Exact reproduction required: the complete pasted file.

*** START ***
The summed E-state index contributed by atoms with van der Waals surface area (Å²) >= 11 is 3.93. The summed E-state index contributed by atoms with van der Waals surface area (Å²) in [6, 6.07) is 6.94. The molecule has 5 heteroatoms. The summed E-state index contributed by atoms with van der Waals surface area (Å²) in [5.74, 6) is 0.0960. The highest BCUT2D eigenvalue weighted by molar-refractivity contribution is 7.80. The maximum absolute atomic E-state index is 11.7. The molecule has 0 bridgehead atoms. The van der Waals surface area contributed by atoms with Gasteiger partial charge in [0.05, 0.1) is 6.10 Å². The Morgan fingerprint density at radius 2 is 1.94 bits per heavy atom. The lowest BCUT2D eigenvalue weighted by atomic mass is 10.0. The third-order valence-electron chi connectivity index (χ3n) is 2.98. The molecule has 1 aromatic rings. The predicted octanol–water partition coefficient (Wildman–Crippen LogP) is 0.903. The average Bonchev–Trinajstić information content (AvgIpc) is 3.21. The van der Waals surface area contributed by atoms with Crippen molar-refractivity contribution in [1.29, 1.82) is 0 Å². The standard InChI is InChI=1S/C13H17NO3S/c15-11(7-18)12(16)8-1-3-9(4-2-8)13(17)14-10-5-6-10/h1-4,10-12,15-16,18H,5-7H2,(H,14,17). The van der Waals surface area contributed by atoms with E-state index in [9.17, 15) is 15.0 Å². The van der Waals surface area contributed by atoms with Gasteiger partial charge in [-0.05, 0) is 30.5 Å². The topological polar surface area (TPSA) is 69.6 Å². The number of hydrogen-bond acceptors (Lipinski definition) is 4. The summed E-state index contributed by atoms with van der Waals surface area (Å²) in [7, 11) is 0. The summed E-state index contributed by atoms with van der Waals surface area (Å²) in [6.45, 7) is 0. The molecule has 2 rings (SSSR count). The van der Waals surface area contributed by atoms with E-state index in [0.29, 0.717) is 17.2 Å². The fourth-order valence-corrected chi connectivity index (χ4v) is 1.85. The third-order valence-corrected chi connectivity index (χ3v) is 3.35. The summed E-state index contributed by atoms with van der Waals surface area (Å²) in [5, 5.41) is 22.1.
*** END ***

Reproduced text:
The summed E-state index contributed by atoms with van der Waals surface area (Å²) >= 11 is 3.93. The summed E-state index contributed by atoms with van der Waals surface area (Å²) in [6, 6.07) is 6.94. The molecule has 5 heteroatoms. The summed E-state index contributed by atoms with van der Waals surface area (Å²) in [5.74, 6) is 0.0960. The highest BCUT2D eigenvalue weighted by molar-refractivity contribution is 7.80. The maximum absolute atomic E-state index is 11.7. The molecule has 0 bridgehead atoms. The van der Waals surface area contributed by atoms with Gasteiger partial charge in [0.05, 0.1) is 6.10 Å². The Morgan fingerprint density at radius 2 is 1.94 bits per heavy atom. The lowest BCUT2D eigenvalue weighted by atomic mass is 10.0. The third-order valence-electron chi connectivity index (χ3n) is 2.98. The molecule has 1 aromatic rings. The predicted octanol–water partition coefficient (Wildman–Crippen LogP) is 0.903. The average Bonchev–Trinajstić information content (AvgIpc) is 3.21. The van der Waals surface area contributed by atoms with Crippen molar-refractivity contribution in [1.29, 1.82) is 0 Å². The standard InChI is InChI=1S/C13H17NO3S/c15-11(7-18)12(16)8-1-3-9(4-2-8)13(17)14-10-5-6-10/h1-4,10-12,15-16,18H,5-7H2,(H,14,17). The van der Waals surface area contributed by atoms with E-state index in [9.17, 15) is 15.0 Å². The van der Waals surface area contributed by atoms with Gasteiger partial charge in [-0.05, 0) is 30.5 Å². The topological polar surface area (TPSA) is 69.6 Å². The number of hydrogen-bond acceptors (Lipinski definition) is 4. The summed E-state index contributed by atoms with van der Waals surface area (Å²) in [7, 11) is 0. The summed E-state index contributed by atoms with van der Waals surface area (Å²) in [6.45, 7) is 0. The molecule has 2 rings (SSSR count). The van der Waals surface area contributed by atoms with E-state index in [0.29, 0.717) is 17.2 Å². The fourth-order valence-corrected chi connectivity index (χ4v) is 1.85. The third-order valence-corrected chi connectivity index (χ3v) is 3.35. The summed E-state index contributed by atoms with van der Waals surface area (Å²) in [5, 5.41) is 22.1.